Running head: THE EXPERIENCE OF GAY AND LESBIAN STUDENTS 1The Experience of Gay and Lesbian Students of Color in Countersp...
THE EXPERIENCE OF GAY AND LESBIAN STUDENTS 2PrologueThe inspiration for this topic derives from my positionality as a gay ...
THE EXPERIENCE OF GAY AND LESBIAN STUDENTS 3When a dark skin person enters the room, people return to their conversations ...
THE EXPERIENCE OF GAY AND LESBIAN STUDENTS 4once. Therefore, it is important that affinity spaces be open to these diverse...
THE EXPERIENCE OF GAY AND LESBIAN STUDENTS 5AbstractDue to their multiple marginalized identities, gay and lesbian student...
THE EXPERIENCE OF GAY AND LESBIAN STUDENTS 6Literature ReviewWhile there have been studies completed on gay and lesbian st...
THE EXPERIENCE OF GAY AND LESBIAN STUDENTS 7Lesbian, Gay, and Bisexual (LGB) Equality challenged the Black community to in...
THE EXPERIENCE OF GAY AND LESBIAN STUDENTS 8Racism in the Queer Community and on CampusDespite the Queer community’s long ...
THE EXPERIENCE OF GAY AND LESBIAN STUDENTS 9having small genitals. Manalansan (1996) noted that White men who desire Asian...
THE EXPERIENCE OF GAY AND LESBIAN STUDENTS 10White culture. Therefore, some members of the Black community reject anyone w...
THE EXPERIENCE OF GAY AND LESBIAN STUDENTS 11because lesbians are not seen as child bearers (Boykin, 1996; Bridges et al.,...
THE EXPERIENCE OF GAY AND LESBIAN STUDENTS 12not have; White privilege. Likewise, heterosexual people of color are conside...
THE EXPERIENCE OF GAY AND LESBIAN STUDENTS 13ImplicationsFor this discussion, it is important to have an understanding of ...
THE EXPERIENCE OF GAY AND LESBIAN STUDENTS 14issues around sexual identities (Sanlo, 2000) and cultural centers to address...
THE EXPERIENCE OF GAY AND LESBIAN STUDENTS 15Collaboration Among CounterspacesOne can never fully understand another group...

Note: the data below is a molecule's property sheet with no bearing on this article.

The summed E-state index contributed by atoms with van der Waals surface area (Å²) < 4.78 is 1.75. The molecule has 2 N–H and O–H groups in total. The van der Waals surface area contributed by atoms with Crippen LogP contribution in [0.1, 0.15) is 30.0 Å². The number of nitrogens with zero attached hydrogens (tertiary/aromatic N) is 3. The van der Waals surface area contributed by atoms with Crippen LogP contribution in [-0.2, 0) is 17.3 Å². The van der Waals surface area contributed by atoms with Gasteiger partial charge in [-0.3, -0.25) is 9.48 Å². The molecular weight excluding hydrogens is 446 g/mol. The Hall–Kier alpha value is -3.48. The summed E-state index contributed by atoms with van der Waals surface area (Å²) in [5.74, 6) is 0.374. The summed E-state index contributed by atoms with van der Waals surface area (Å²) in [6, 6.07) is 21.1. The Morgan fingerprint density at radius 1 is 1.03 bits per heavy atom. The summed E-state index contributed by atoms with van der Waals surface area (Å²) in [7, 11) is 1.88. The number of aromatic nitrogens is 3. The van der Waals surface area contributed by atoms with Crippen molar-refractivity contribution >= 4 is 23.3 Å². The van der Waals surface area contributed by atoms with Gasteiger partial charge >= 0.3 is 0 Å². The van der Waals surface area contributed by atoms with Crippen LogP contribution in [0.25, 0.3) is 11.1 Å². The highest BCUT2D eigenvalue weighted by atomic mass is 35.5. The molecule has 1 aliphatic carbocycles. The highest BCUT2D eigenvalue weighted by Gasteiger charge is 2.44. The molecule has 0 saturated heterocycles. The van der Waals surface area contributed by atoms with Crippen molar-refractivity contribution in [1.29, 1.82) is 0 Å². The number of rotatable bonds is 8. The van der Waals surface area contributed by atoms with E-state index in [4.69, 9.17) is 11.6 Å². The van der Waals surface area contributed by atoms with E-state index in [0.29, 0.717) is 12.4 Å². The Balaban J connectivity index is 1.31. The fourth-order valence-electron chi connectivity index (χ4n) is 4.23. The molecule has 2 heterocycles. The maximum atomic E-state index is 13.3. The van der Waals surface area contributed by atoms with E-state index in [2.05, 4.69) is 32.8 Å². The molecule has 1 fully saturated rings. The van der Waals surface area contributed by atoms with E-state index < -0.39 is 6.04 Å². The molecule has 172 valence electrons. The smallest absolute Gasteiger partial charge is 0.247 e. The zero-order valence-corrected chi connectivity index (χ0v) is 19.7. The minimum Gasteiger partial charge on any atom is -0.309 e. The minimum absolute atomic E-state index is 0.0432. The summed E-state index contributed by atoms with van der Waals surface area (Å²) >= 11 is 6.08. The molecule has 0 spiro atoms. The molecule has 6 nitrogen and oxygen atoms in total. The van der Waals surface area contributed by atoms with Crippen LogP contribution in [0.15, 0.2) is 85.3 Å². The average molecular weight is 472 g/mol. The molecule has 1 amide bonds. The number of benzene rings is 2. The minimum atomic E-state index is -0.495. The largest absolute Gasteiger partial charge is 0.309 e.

THE EXPERIENCE OF GAY AND LESBIAN STUDENTS 16identities become more and more prevalent in our work, we should consider org...
THE EXPERIENCE OF GAY AND LESBIAN STUDENTS 17ConclusionGL students of color face discrimination from the mainstream domina...
THE EXPERIENCE OF GAY AND LESBIAN STUDENTS 18ReferencesAdams, E. M., Cahill, B. J., & Ackerlind, S. J. (2005). A qualitati...
THE EXPERIENCE OF GAY AND LESBIAN STUDENTS 19Dumas, M. J. (1998). Coming out/coming home: Black gay men on campus. In R.L....
THE EXPERIENCE OF GAY AND LESBIAN STUDENTS 20Johnson, R. G. (2009). Still Invisible: The African-American gay male experie...
THE EXPERIENCE OF GAY AND LESBIAN STUDENTS 21frame opportunity in the United States. Journal of black psychology, 34(1), 3...
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The Experience of Gay and Lesbian Students of Color in Counterspaces

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Due to their multiple marginalized identities, gay and lesbian students of color have a different developmental experience and journey towards self-authorship than their peers in the White mainstream queer and heterosexual communities, as well as among heterosexual people of color. As a result, counterspaces should be equipped to support gay and lesbian students of color in a way that may be quite different than the support for the mainstream communities they typically engage with. This paper examines the literature that exists on this topic and offers suggestions for improving our counterspaces on college and university campuses.

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The Experience of Gay and Lesbian Students of Color in Counterspaces

  1. 1. Running head: THE EXPERIENCE OF GAY AND LESBIAN STUDENTS 1The Experience of Gay and Lesbian Students of Color in CounterspacesCornell F. WoodsonAdvisor: Dr. Shametrice DavisApril 4, 2013